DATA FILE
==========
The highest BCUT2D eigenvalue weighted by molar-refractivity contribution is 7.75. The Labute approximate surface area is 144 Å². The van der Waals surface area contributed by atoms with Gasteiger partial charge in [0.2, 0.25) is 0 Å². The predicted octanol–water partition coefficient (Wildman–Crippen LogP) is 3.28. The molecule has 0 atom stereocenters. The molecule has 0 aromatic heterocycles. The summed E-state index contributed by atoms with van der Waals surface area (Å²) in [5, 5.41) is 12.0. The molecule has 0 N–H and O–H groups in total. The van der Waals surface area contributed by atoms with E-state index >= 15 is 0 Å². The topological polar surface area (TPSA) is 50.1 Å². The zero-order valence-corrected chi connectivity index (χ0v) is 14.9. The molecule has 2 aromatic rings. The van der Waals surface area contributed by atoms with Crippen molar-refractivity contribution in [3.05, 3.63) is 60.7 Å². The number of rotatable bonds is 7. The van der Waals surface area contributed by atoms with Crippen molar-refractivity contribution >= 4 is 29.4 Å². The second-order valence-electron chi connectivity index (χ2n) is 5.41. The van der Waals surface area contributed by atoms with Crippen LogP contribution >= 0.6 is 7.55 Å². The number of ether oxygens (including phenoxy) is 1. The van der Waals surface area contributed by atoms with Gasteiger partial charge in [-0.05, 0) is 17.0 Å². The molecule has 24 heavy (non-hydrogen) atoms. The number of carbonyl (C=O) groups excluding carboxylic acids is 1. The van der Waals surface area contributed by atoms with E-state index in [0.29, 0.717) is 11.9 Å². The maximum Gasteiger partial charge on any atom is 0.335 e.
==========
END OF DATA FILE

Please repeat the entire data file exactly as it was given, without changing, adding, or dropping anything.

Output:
The highest BCUT2D eigenvalue weighted by molar-refractivity contribution is 7.75. The Labute approximate surface area is 144 Å². The van der Waals surface area contributed by atoms with Gasteiger partial charge in [0.2, 0.25) is 0 Å². The predicted octanol–water partition coefficient (Wildman–Crippen LogP) is 3.28. The molecule has 0 atom stereocenters. The molecule has 0 aromatic heterocycles. The summed E-state index contributed by atoms with van der Waals surface area (Å²) in [5, 5.41) is 12.0. The molecule has 0 N–H and O–H groups in total. The van der Waals surface area contributed by atoms with E-state index >= 15 is 0 Å². The topological polar surface area (TPSA) is 50.1 Å². The zero-order valence-corrected chi connectivity index (χ0v) is 14.9. The molecule has 2 aromatic rings. The van der Waals surface area contributed by atoms with Crippen molar-refractivity contribution in [3.05, 3.63) is 60.7 Å². The number of rotatable bonds is 7. The van der Waals surface area contributed by atoms with Crippen molar-refractivity contribution >= 4 is 29.4 Å². The second-order valence-electron chi connectivity index (χ2n) is 5.41. The van der Waals surface area contributed by atoms with Crippen LogP contribution >= 0.6 is 7.55 Å². The number of ether oxygens (including phenoxy) is 1. The van der Waals surface area contributed by atoms with Gasteiger partial charge in [-0.05, 0) is 17.0 Å². The molecule has 24 heavy (non-hydrogen) atoms. The number of carbonyl (C=O) groups excluding carboxylic acids is 1. The van der Waals surface area contributed by atoms with E-state index in [0.29, 0.717) is 11.9 Å². The maximum Gasteiger partial charge on any atom is 0.335 e.